Professional Oath

On April 23th José took a Professional Oath for Financial Consultants:

I solemnly swear/promise,
That I shall faithfully discharge my duties to the best of my knowledge.
That I shall carefully consider all the interests involved in the company, including those of the clients, shareholders, employees and the society in which the company operates.
That in considering matters,  I shall focus attention on the clients’ interests informing them to the best of my knowledge and ability.
That I shall observe the laws, regulations and codes of conduct that apply to me.
That I shall maintain secrecy concerning the information entrusted to me.
That I shall never improperly use the knowledge that I have.
That I shall adopt a transparent and verifiable attitude and I that am well familiar with my social responsibility.
That I shall invest best efforts to protect and promote faith in the financial sector.
So help me God!

Official Document: Professional Oath

Leasehold

There are quite a few houses in Holland which are built on land leased from a third part owner. These are called ‘leasehold properties’ and bring certain rights to the land and the property itself. Instead of owning the land, you are in effect renting it. The difference between renting a home and renting the land (leasehold) on which it stands is that this right is transferable and one can establish a mortgage right with respect to it. This type of lease does not end when the lessor (the land owner) dies, nor can the lessor terminate the leasehold without the consent of the lessee (ie the tenant). The lessee therefore holds real property rights from a financial point of view. This means that the lessee has building rights and also the right to sell the leasehold property. The lessee pays the land owner (lessor) an annual fee, called the ‘canon’ which these days is quite often paid in advance for the duration of the leasehold. In bygone days, a canon was often symbolic, paid simply in order to formally register the lessor’s ownership of the land.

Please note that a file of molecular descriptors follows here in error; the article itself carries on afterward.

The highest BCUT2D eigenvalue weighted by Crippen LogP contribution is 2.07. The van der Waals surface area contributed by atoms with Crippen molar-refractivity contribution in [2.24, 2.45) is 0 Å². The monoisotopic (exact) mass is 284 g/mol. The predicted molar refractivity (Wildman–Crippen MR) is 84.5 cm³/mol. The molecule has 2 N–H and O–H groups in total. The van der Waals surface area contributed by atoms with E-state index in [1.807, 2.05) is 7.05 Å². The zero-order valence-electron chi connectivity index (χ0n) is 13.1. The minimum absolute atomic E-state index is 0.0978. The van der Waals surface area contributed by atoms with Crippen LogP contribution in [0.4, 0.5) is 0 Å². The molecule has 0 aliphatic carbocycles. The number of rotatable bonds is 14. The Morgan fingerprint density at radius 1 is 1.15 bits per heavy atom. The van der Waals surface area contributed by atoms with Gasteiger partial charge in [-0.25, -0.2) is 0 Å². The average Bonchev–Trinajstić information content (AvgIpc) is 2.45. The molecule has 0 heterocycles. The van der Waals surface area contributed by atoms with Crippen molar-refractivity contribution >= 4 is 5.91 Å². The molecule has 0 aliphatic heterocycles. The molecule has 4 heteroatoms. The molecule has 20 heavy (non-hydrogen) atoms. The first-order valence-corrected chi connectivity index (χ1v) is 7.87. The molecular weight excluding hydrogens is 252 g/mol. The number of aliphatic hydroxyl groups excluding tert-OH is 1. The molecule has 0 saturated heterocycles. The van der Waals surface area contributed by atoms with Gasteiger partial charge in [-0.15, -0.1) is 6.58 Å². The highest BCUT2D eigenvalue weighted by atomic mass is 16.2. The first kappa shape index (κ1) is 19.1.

In case of perpetual leasehold, the lease is normally granted for periods of 50 or 99 years. Leasehold is an ancient concept, and has an agricultural background. As early as in ancient Egypt, land was issued leasehold for the farmers to work on. The Romans too used the leasehold concept so as to levy additional tax. In Holland it has also been known for centuries; but in more recent history, several municipalities started working with the leasehold concept in order to be able to influence the planning and housing development of their town. Amsterdam, in the 15th century, was the first city to issue leasehold plots, and in a more structured way, since 1896. By leasing out land rather than selling it outright, it enabled (and still enables) the municipalities to enjoy the appreciation in land value. In practice, the lease is renewable at the end of the leasehold term, but the lessor has the right to demand a reappraisal which usually results in a higher canon. In so doing, municipalities can profit from the appreciation in the value of the land. Because of this, some private landowners/developers have adopted the leasehold concept when developing and selling property. Private leasehold is, however, somewhat controversial in the current market, since banks are reluctant to give mortgage loans on privately held leasehold property. This is because the system is inadequately monitored. Ironically, though, home owners whose leasehold is held by their municipality arealso equally uneasy about their landlords. Nevertheless, the banks differentiate between these two groups when it comes to the granting of mortgages on the property.

One of the few good points about leasehold is that the periodic payment for the leasehold, the canon, is tax deductible. And a property built on leasehold land is often (but not always!) cheaper than a property that is not. The disadvantage however is that the annual canon is an additional recurring cost on top of mortgage payments. Regretfully, though, if you decide to pay off (ie surrender) the canon for the leasehold in perpetuity, the amount you pay to that effect is not tax-deductible. However, increasing your mortgage in order to finance the surrender of the leasehold, does at least enable you to deduct the interest payments on the mortgage increase. Generally speaking it is cheaper in the long run to own a property with land owned outright rather than to own a leasehold property.

For this reason it may be worth your while to pay off the leasehold in perpetuity.

Very often it is possible to pay off the leasehold for its term or better still, to acquire full ownership of the land. Whether or not this makes sense depends on the circumstances and I would urge everyone to seek advice first. But the possible advantages are clear since:

  • one is no longer dependent upon the whims of the municipality or the private land owner